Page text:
Plus, since you can change elements of your form or landing page yourself, it’s simple to keep testing and improving to get better results.

5. ‘Score’ and ‘grade’ prospects

Marketing automation systems collect a great deal of data about your web visitors, email contacts and other prospects.  Scoring and grading help you handle all that data efficiently.

Grading is based on the attributes of your prospects, which you can collect through forms.  Say you’re targeting businesses of a certain size, or in particular industry sectors.  You create webforms which ask visitors to tell you about their business, and the system assigns grades based on their choices.  You might also ask them about their level of interest.  (Are they planning to buy in the next month, or the next year?  Or just looking with no definite plans?)

Set the system to notify you of all new prospects with a high grade.  Now you have automatic notification of your best opportunities so you can prioritise them for follow-up!

Scoring is based on the actions of your prospects.  They score points every time they visit a site, or browse a page, or open an email, or click a link.  Once again, you set the system up to notify you when a particular score is reached.  This prospect might not be in your primary target market, but they’re showing lots of interest, so you want to know about them.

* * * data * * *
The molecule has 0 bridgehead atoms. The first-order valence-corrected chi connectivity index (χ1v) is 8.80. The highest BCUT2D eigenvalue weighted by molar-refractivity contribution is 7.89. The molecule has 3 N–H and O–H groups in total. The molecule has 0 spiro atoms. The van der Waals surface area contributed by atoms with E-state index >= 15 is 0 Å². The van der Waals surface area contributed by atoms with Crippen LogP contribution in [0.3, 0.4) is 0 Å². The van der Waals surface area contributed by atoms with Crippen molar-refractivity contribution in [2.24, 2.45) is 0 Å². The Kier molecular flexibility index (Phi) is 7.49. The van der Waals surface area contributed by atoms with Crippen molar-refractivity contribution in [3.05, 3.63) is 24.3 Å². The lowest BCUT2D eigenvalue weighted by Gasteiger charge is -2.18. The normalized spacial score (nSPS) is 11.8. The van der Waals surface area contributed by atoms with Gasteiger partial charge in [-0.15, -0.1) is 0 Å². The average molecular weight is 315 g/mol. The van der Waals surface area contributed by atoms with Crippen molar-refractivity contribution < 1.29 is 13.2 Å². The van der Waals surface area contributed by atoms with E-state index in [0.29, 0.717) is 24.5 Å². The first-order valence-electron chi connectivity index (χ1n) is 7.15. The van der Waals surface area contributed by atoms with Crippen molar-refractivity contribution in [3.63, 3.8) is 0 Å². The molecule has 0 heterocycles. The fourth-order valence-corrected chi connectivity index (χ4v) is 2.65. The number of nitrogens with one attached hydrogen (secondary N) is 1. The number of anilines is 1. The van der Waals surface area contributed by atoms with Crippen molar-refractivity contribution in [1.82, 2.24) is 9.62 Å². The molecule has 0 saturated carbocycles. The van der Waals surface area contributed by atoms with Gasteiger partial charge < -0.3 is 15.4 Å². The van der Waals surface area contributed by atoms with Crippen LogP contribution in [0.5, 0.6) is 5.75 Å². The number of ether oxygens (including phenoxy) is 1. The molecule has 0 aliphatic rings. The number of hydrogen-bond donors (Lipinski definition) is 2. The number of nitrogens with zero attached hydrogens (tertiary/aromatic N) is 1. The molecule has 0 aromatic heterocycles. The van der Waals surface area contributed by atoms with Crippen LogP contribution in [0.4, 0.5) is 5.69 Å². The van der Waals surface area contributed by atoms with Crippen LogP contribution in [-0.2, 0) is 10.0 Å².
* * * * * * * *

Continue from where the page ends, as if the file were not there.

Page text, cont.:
6. Integrate with your CRM

Some marketing automation solutions include a certain level of CRM (customer relationship management) functionality internally.  Some integrate with one or more of the most popular CRM software options.

If you’re using a CRM already to track your prospects and opportunities, the benefits of this are obvious.  Save time as you won’t have to enter data from web forms again.  Have all your contacts in one single place – with all the information about them in that one place too!

If you don’t have a CRM, but you do have enough leads and prospects to think about marketing automation, it’s time to consider a CRM as well.  But be sure to think carefully about your business strategy, activities and priorities before choosing any software.


You can see from this overview how much marketing automation can improve business results. Of course, it’s not painless to set up – and sadly, the software is the easy part.  Making the right business decisions is key to real success.

What information to capture?  What content to put in your nurture program?  How often to send emails?  Which webpages should generate a high score for viewing them?

If you’d like to discuss your business and see whether marketing automation would really add value, please contact us for a no-obligation discussion.